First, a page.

By Jason Palmer, Deputy Director Postsecondary Success

Bill & Melinda Gates Foundation

My passion for education has been a constant throughout my life, starting with my father, who was principal at my high school in upstate New York, and later the superintendent of Albany Public Schools. My dad instilled in me a bedrock belief in the power of education to transform lives, and he helped me understand that every student deserves personalized feedback to succeed.

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Hidden Costs and Subsidies Complicate TCO

By Jerrold M. Grochow and Kelli Trosvig

Jerry Grochow is senior advisor to NET+, Internet2. Kelli Trosvig is vice president of Information Technology and CIO, University of Washington.

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Designing a Future of Digital Engagement

“The future of higher education is more than a digital replica of yesterday’s campus or even today’s classroom. The building blocks of our future higher education institutions are physical and virtual; they are human and technological.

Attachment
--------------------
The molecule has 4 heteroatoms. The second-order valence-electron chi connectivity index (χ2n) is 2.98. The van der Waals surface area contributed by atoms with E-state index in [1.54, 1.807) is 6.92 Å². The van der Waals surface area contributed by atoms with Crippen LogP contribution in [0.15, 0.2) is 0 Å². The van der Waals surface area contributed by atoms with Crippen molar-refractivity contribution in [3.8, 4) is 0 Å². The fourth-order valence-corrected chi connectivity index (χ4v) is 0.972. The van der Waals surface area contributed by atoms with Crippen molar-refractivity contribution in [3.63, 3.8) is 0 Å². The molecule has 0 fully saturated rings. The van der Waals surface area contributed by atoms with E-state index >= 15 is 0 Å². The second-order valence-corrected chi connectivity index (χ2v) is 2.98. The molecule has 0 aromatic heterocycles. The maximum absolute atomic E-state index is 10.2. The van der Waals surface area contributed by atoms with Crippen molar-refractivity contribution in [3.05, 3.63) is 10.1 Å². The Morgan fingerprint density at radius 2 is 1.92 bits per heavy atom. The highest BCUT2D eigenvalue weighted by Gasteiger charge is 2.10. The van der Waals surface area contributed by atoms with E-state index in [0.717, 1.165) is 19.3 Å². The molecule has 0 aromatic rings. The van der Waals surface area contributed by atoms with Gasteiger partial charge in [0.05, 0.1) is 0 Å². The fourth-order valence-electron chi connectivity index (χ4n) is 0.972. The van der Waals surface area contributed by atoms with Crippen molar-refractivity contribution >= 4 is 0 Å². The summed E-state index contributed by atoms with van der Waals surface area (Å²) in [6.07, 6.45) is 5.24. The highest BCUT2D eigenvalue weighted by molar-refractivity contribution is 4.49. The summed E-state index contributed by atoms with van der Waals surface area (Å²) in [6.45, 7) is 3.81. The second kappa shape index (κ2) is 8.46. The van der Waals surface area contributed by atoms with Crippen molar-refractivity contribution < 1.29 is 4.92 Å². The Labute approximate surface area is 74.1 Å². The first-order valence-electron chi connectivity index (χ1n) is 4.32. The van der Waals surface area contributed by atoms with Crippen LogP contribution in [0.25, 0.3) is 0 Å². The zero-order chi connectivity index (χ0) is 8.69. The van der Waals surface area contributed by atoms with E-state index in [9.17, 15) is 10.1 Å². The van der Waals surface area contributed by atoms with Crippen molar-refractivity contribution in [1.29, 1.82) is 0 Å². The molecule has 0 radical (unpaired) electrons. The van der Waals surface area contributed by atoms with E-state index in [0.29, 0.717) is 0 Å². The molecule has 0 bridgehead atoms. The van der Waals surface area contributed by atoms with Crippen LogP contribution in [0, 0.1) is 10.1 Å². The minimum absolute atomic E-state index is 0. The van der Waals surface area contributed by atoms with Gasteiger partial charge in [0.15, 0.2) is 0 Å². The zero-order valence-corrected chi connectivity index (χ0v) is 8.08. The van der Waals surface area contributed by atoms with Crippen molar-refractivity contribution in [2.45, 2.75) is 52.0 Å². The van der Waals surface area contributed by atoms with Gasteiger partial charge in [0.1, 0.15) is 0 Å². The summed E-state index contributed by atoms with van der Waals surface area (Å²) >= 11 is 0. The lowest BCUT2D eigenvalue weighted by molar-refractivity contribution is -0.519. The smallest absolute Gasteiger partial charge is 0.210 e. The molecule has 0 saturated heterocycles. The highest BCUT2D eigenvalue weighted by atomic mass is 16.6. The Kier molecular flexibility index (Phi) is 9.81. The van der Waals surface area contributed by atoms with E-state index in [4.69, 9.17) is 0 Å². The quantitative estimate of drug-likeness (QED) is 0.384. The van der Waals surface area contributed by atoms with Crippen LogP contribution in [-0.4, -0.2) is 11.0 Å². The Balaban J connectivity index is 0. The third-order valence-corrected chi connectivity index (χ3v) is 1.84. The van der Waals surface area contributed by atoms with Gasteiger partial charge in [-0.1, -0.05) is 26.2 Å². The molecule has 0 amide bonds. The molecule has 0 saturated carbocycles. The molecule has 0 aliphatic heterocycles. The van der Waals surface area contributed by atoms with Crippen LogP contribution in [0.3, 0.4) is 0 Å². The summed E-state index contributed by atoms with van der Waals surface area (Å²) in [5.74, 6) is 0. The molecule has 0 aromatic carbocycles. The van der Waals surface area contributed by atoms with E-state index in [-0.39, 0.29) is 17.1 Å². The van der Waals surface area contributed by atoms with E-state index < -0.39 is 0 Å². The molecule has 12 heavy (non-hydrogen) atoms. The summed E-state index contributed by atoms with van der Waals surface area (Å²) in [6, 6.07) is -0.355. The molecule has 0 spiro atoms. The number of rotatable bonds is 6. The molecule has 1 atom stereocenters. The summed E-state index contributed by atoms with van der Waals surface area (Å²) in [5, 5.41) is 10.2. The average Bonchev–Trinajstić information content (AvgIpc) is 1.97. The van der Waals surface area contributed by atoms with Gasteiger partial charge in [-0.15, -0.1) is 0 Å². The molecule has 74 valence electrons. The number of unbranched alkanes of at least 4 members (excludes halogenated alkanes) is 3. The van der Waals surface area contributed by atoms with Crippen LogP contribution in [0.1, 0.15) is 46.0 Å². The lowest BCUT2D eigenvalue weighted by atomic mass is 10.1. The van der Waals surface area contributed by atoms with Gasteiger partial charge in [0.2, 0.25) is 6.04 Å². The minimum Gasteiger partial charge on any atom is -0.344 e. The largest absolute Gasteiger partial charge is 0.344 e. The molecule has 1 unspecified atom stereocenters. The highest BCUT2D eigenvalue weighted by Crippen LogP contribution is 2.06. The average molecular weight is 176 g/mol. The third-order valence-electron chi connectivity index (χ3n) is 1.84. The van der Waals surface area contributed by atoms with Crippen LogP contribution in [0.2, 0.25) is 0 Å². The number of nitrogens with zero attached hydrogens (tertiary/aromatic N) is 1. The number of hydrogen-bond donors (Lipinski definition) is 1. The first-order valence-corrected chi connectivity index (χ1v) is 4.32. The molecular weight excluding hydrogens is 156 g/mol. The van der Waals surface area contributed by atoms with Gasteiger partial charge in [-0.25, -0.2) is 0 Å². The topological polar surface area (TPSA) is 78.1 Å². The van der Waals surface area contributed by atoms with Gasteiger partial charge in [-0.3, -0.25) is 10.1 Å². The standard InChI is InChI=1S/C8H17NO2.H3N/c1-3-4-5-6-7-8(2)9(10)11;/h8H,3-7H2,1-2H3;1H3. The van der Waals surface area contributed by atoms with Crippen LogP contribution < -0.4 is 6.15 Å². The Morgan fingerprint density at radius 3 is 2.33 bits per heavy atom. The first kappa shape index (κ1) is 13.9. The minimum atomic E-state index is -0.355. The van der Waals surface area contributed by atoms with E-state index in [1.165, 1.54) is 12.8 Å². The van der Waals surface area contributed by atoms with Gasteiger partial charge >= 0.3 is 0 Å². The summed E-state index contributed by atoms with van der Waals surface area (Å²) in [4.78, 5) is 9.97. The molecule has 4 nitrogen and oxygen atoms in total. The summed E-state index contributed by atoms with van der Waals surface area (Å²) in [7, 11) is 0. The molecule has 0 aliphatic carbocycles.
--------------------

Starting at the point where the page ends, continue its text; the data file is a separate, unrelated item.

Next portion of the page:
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Future Slant: Business Value

By Diana G. Oblinger and Joanne Dehoney

This is the fourth in a blog series describing five “metatrends,” drawn from a review of articles in industry IT press, that affect CIOs in all IT sectors:

·      Challenges of scale

·      Analytics

·      Technology and work

·      Business value

·      Competition and control

Each post in the Future Slant blog will describe one of these trends, suggesting implications for higher education.

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Top 5 Security Awareness Resources for NCSAM

October is National Cyber Security Awareness Month. In anticipation of security fest 2014, we thought we would share our top 5 picks for security awareness resources.

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Gratitude

[grat-i-tood, -tyood]
noun 
 
  1. the quality or feeling of being grateful or thankful, as in "He expressed his gratitude to everyone who worked so hard."